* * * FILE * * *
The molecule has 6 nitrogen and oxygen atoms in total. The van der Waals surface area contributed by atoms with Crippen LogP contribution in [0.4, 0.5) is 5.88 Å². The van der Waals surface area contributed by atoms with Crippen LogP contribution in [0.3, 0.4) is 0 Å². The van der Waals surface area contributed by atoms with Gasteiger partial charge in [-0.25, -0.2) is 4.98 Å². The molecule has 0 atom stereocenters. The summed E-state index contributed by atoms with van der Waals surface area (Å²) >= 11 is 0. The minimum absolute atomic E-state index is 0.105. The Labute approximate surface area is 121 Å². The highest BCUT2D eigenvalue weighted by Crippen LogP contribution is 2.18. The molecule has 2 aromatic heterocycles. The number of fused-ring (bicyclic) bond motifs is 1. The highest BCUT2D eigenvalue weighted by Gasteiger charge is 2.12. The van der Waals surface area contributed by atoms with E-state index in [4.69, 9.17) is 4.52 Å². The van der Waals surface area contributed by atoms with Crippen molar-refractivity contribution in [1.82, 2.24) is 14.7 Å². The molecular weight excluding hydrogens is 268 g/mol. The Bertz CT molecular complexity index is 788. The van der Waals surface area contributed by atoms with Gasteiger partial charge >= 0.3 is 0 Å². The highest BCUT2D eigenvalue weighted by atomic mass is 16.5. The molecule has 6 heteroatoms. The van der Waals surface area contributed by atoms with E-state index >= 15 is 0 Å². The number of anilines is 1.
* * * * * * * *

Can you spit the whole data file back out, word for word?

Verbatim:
The molecule has 6 nitrogen and oxygen atoms in total. The van der Waals surface area contributed by atoms with Crippen LogP contribution in [0.4, 0.5) is 5.88 Å². The van der Waals surface area contributed by atoms with Crippen LogP contribution in [0.3, 0.4) is 0 Å². The van der Waals surface area contributed by atoms with Gasteiger partial charge in [-0.25, -0.2) is 4.98 Å². The molecule has 0 atom stereocenters. The summed E-state index contributed by atoms with van der Waals surface area (Å²) >= 11 is 0. The minimum absolute atomic E-state index is 0.105. The Labute approximate surface area is 121 Å². The highest BCUT2D eigenvalue weighted by Crippen LogP contribution is 2.18. The molecule has 2 aromatic heterocycles. The number of fused-ring (bicyclic) bond motifs is 1. The highest BCUT2D eigenvalue weighted by Gasteiger charge is 2.12. The van der Waals surface area contributed by atoms with E-state index in [4.69, 9.17) is 4.52 Å². The van der Waals surface area contributed by atoms with Crippen molar-refractivity contribution in [1.82, 2.24) is 14.7 Å². The molecular weight excluding hydrogens is 268 g/mol. The Bertz CT molecular complexity index is 788. The van der Waals surface area contributed by atoms with Gasteiger partial charge >= 0.3 is 0 Å². The highest BCUT2D eigenvalue weighted by atomic mass is 16.5. The molecule has 6 heteroatoms. The van der Waals surface area contributed by atoms with E-state index >= 15 is 0 Å². The number of anilines is 1.